Fox Hunting Life with Horse and Hound

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Golden's Bridge Hounds

goldensbridge

North Salem, New York

Website: www.goldensbridgehounds.org


stu grod2.julie stuart segerJulie Stuart Seger photoStuart Grod—popular field member of the Fairfield County Hounds (CT)—has retired after forty-three consecutive seasons hunting in the first flight. A retirement party was held in Stu’s honor at the hunt’s clubhouse on November 22, 2014, where well-known food and travel author Michael Stern read a poem he composed for the occasion.

"Build a bridge with your hands on the mane;"
"Trot smooth as you head for the jump;"
"Go light when your hands hold the reins;"
"And don't crowd on the lead horse's rump:"

Just some of Stu's tips I've acquired
Since I started to ride with you folks.
I'll miss you up there, you strange country squire
With your bright eyes, your wisdom, and jokes.

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va14.callarJoan Jones presents the Grand Championship Trophy for Golden's Bridge Phoenix to huntsman Ciaran Murphy. / Liz Callar photoFor the second time* in history, a Penn-Marydel foxhound was judged Grand Champion of the Virginia Foxhound Show. The William W. Brainard, Jr. Perpetual Cup was presented to Golden’s Bridge Phoenix 2012 at Morven Park in Leesburg on Sunday, May 25, 2014. Golden’s Bridge huntsman Ciaran Murphy showed the Champion.

The following weekend, for the first time in foxhound history, the same Penn-Marydel repeated his stunning Virginia victory by being judged Grand Champion of Show at Bryn Mawr.

The Penn-Marydel as a breed is justifiably loved by its admirers for a number of reasons—nose, voice, biddability—none of which includes a reputation as the standard for foxhound beauty. Yet Golden’s Bridge Phoenix prevailed over the usual suspects so often in the Virginia lineup for the final class of the day: Live Oak Hounds (FL), Midland Foxhounds (GA), and Potomac Hunt (MD). At Bryn Mawr, Phoenix topped the other breed champions from the Blue Ridge Hunt (VA), Potomac Hunt, and GreenSpring Valley Hounds (MD).

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 bellemeade14.lasthunt.jpgThe author (right) with (l-r) Field Master Jean Derrick and Master and huntsman Epp Wilson at the final meet

Snow may have crippled Atlanta, but the few inches that fell in Thomson, Georgia during Belle Meade's second annual "Gone Away with the Wind" Hunt Week (January 26 to February 2, 2014) did little to dampen the great foxhunting and lavish southern hospitality. The first day we arrived was warm and sunny, a welcome respite from a frozen Maryland. I was returning for a second awesome adventure with Belle Meade Hunt and had encouraged two more of my fellow Marlborough Hunt members to come down. Jayne Koester and her amateur-radio enthusiast husband Fred enlivened their trip by talking to all the Ham radio operators near Interstate 95 as they drove south. Following them was Gwen Alred, a member of both Marlborough and Potomac Hunt clubs, who also decided getting out of a frigid Maryland was a good idea.

Monday at 3:00 pm, after warm greetings from our southern hosts and welcoming remarks from MFHs Epp Wilson, Charlie Lewis, and Gary Wilkes, we quickly trotted across the road from the kennels and moved across open cattle fields. I was riding first flight behind my good friend, Belle Meade Field Master Jean Derrick, and it felt wonderful to be cantering across soft ground in informal ratcatcher attire!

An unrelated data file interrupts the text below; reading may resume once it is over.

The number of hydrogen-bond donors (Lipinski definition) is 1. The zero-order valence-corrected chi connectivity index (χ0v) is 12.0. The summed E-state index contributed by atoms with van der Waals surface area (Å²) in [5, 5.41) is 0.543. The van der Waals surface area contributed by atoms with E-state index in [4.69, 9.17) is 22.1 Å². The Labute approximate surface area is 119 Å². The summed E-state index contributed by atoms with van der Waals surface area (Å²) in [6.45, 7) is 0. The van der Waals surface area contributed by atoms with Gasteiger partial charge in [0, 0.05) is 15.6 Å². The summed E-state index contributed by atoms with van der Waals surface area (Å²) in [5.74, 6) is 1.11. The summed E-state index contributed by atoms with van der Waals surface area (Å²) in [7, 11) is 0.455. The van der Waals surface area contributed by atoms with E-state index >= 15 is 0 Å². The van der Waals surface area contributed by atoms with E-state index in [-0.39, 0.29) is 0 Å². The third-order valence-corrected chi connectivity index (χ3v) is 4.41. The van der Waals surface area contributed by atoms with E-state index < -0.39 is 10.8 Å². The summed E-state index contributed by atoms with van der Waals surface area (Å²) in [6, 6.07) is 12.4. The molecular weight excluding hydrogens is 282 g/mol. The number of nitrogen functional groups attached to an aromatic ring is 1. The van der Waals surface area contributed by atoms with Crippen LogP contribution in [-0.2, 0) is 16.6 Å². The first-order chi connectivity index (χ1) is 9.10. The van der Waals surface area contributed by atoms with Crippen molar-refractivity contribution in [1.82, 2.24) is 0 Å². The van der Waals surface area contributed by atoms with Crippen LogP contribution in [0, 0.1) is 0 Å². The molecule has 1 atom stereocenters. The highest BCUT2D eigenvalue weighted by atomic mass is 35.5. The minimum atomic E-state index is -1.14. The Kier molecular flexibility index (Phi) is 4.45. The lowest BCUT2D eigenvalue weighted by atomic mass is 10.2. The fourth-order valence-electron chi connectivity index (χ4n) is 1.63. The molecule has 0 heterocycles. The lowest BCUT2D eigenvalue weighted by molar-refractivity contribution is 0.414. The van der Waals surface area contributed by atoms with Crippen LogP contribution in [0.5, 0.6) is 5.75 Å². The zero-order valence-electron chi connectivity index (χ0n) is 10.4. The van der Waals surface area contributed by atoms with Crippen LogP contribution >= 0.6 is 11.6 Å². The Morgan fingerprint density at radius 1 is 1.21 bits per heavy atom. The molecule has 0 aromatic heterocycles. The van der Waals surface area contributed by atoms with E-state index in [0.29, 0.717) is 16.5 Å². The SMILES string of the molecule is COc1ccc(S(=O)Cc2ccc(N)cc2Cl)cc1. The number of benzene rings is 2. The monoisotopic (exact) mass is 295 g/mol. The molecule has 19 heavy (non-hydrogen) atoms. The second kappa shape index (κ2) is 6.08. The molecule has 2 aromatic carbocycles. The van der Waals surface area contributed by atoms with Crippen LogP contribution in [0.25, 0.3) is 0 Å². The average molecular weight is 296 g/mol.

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bellemeade.2014.gianniniEpp Wilson, MFH and huntsman of the Belle Meade Hunt brings hounds to the first draw to kick off "Gone Away with the Wind" Hunt Week. Whippers-in Lucy Bell (left) and Natalie Gilmore flank the pack. / Lauren R. Giannini photo

“We have arranged to have ten coyotes on standby for your hunting pleasure today,” announced Joint-MFH Charlie Lewis as he welcomed guests to the opening meet of Belle Meade’s “Gone Away with the Wind” Hunt Week. It was Monday, January 27, 2014 in Thomson, Georgia. The footing was perfect and the sun was shining.

The following day it snowed, closing schools, paralyzing the Atlanta area, and prompting the governor to declare a state of emergency. The Belle Meade hosts were resilient, however, improvising substitute activities for members and guests for the very few events that had to be modified.

Hunt Week guests had come from the Blue Ridge Hunt (VA), Bull Run Hunt (VA), Golden’s Bridge Hounds (NY), Marlborough Hunt (MD), Millbrook Hunt (NY), Montreal Hunt (PQ), Moore County Hounds (NC), the Potomac Hunt (MD), Toronto and North York Hunt (ON), and the Whiskey Road Hounds (SC).

The Meet
The Belle Meade hounds typically meet at three o’clock in the afternoon. In the warmish environs of north Georgia, Senior Master and huntsman Epp Wilson likes to hunt as temperatures are dropping and scent is improving. Of course it often results in riders hacking back in the dark, and even jumping fences after sunset—an adventure in its own right for many followers!

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The Masters of the Golden’s Bridge Hounds (NY) have announced the appointment of Yolanda Knowlton as Joint-Master.

Knowlton is a longtime horsewoman who has evented, shown, and foxhunted. She has been a hard working member of Golden’s Bridge Hounds for many years, has run the hunt ball, the annual auction, and has served as Hunt Secretary.

“Yolanda lives right in the hunting country and knows all the landowners,” said Golden’s Bridge MFH (and MFHA President) Ed Kelly. “She has earned it and will be a great asset as Joint-Master.”

With her appointment, Knowlton joins Golden’s Bridge Joint-Masters Eugene O. Colley, Edward W. Kelly, Peter D. Kamenstein, S. Mackintosh Pulsifer, Kenneth Silverman, and Bruce D. Colley.

Posted October 5, 2011